After my appointment, I found a chair in the hallway and sat down to turn on my cell phone and check messages. As I sat there, a man turned the corner, a big smile on his face He looked at me. He had tears in his eyes along with that big smile as he blurted out “I just have to tell someone. I am so blessed. I just found out I don’t have prostate cancer!”  He was overwhelmed with relief, an emotion I know well enough.  I got up, acknowledged his news and feelings, and we headed to the elevator, where he had kind things to say to all of the passengers riding down to the main floor. He thanked me for listening as we parted ways.

We are sometimes put in just the right place to accept others good news.

I embarked on my hospital corridor walk-about, and then stopped in the gift shop. A rather robust woman, colorfully attired, caught my eye and she said “You really look good today. Very modernly dressed. Good color on you.” Well, now, how about that! I stood a little taller, edged my shoulders back, and thanked her profusely. Such kindness from a stranger gave me a bigger boost than a B12 shot!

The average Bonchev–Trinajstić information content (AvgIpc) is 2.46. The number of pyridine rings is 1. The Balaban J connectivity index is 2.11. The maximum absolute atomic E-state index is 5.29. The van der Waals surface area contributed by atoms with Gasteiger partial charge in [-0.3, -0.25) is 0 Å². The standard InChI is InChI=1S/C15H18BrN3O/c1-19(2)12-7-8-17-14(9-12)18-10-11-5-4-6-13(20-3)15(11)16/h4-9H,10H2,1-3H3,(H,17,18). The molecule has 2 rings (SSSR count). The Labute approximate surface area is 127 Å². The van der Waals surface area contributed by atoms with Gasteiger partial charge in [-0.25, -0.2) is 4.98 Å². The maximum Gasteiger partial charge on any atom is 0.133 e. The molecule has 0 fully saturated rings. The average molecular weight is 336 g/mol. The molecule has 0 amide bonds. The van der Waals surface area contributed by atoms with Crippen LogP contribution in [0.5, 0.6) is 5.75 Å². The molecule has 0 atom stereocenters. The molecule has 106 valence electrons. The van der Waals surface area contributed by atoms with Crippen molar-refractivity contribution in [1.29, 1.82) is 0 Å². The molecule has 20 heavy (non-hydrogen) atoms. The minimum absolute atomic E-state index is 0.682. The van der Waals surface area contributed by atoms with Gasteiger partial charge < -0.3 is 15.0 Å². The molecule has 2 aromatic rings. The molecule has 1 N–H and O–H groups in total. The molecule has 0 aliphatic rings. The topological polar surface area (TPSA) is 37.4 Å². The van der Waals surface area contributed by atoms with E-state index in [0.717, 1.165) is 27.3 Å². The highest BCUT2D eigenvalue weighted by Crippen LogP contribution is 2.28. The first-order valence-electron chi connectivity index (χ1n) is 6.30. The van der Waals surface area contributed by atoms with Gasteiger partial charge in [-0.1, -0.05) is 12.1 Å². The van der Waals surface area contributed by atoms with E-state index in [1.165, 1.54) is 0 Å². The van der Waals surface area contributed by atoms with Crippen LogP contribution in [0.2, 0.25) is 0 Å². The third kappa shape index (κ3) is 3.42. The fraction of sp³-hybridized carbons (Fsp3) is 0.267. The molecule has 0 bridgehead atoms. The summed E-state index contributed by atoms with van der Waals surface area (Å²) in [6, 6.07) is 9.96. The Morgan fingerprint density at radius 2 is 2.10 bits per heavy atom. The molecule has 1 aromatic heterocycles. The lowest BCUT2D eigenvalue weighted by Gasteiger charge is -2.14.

We are sometimes put in just the right place to accept the generosity of others.

Heading home, I needed a few things from the grocer; fruit, greens, a can of tomatoes for the evening meal; items I thought I had in the pantry, but, discovered that I did not. I pushed my cart, picking up some coffee and a loaf of Italian bread as well as the items I came for and walked to the cashiers. A young man was standing at his register with no one waiting in line, so, I altered that scene, placing my purchases on the conveyor belt. As I wrote my check (I know. I’m a dinosaur. I still write checks) I asked the young man what the date was. He told me then said he couldn’t wait until Sunday. “A special day for you?”  “Yes. My birthday and now I won’t have to bother anyone anymore“. I thought, by his looks, that he was turning 21 and looking forward to a celebratory night out. “Happy Birthday, enjoy – and you be careful” to which he retorted “Oh, I have to work on Sunday. I’m just happy I won’t have to call for a legal aged checker to ring up liquor anymore“.